Business; The Jacob Marley Perspective

As the wealthy, politicians, lobbyists and business men skulk back to whatever comfortable and warm lairs they inhabit for a brief holiday of further excess and hollowness before resuming their assault next year on what they perceive to be “the burden of social programmes” I hope they can take a little time to recall some words:


In his wonderful novella A Christmas Carol, Charles Dickens masterfully delivers his message through his well written prose. Time and time again he efficiently delivered his message, that the wealthy must change, at how avaricious and blind they have been. Thus enlightening the wealthy members of society with this allegory.

Allegories have been written throughout the course of history, but few deliver their message as well as a Christmas Carol. Christmas Carol is cherished because of its simplicity and impact, while it is commemorated for it’s moral message. At the time of its writing the use of Ignorance and Want effectively delivered message that a moral change was needed by the wealthy, today we have reached the point where the modern wealthy and that new class of creatures we have allowed to develop that we can usefully call “the political class” need reminding again.


Wealth, power and position is not a right, it is a privilege afford to so very few and with it comes duty towards all others and the earth you live on. Should they fail to live up to those responsibilities correctly then they may rest assured that history will repeat itself and that those two children of mankind called Ignorance and Want will yet again remind them.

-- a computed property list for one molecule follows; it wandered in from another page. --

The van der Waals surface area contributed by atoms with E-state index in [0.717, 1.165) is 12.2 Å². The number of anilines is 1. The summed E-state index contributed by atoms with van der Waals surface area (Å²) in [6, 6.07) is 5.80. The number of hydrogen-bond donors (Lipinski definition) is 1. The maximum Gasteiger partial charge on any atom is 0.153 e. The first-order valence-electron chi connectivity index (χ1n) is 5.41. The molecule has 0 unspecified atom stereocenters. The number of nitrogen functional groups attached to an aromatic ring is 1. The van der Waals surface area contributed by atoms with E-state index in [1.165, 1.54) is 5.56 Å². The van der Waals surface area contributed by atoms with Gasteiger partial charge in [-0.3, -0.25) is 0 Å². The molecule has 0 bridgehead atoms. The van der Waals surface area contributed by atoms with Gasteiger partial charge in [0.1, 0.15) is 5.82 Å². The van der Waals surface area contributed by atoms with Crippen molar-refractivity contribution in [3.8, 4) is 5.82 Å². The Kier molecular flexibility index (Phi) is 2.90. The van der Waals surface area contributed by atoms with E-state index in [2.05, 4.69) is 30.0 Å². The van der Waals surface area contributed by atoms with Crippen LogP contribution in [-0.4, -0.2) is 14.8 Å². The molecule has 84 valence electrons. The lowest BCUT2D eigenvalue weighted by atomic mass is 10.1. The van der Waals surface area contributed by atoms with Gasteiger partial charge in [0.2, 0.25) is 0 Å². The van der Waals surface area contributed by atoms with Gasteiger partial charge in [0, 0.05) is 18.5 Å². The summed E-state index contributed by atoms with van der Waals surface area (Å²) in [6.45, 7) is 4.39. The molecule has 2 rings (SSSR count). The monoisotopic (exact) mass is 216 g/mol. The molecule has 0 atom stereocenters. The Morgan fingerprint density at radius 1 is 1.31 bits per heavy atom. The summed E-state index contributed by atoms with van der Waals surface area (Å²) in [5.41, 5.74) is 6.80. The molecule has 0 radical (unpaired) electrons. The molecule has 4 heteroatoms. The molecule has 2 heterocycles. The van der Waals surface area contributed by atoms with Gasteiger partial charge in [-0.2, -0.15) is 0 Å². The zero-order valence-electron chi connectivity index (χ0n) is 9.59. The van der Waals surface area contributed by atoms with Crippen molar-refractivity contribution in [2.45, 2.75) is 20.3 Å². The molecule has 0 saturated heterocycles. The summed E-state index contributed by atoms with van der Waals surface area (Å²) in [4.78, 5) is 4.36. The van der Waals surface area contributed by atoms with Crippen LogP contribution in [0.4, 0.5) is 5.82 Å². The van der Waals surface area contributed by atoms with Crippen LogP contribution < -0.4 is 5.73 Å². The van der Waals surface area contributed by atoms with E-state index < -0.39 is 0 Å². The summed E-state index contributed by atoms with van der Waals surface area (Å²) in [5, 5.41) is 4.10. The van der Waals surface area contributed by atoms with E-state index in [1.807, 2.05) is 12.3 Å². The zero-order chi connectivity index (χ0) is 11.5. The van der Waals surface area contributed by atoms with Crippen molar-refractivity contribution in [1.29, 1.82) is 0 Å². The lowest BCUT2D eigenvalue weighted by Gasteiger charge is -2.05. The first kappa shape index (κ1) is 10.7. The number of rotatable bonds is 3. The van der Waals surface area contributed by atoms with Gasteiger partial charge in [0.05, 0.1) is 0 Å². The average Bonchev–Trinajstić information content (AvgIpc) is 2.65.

A Christmas Carol
The speech between the ghost of Jacob Marley and  Ebeneezer Scrooge.

Oh! captive, bound, and double-ironed,’ cried the
phantom, ‘not to know, that ages of incessant labour, by
immortal creatures, for this earth must pass into eternity
before the good of which it is susceptible is all developed.
Not to know that any Christian spirit working kindly in
its little sphere, whatever it may be, will find its mortal life
too short for its vast means of usefulness. Not to know that
no space of regret can make amends for one life’s
opportunity misused! Yet such was I! Oh! such was I!’

‘But you were always a good man of business, Jacob,’
faltered Scrooge, who now began to apply this to himself.

‘Business!’ cried the Ghost, wringing its hands again.
‘Mankind was my business. The common welfare was my
business; charity, mercy, forbearance, and benevolence,
were, all, my business. The dealings of my trade were but
a drop of water in the comprehensive ocean of my

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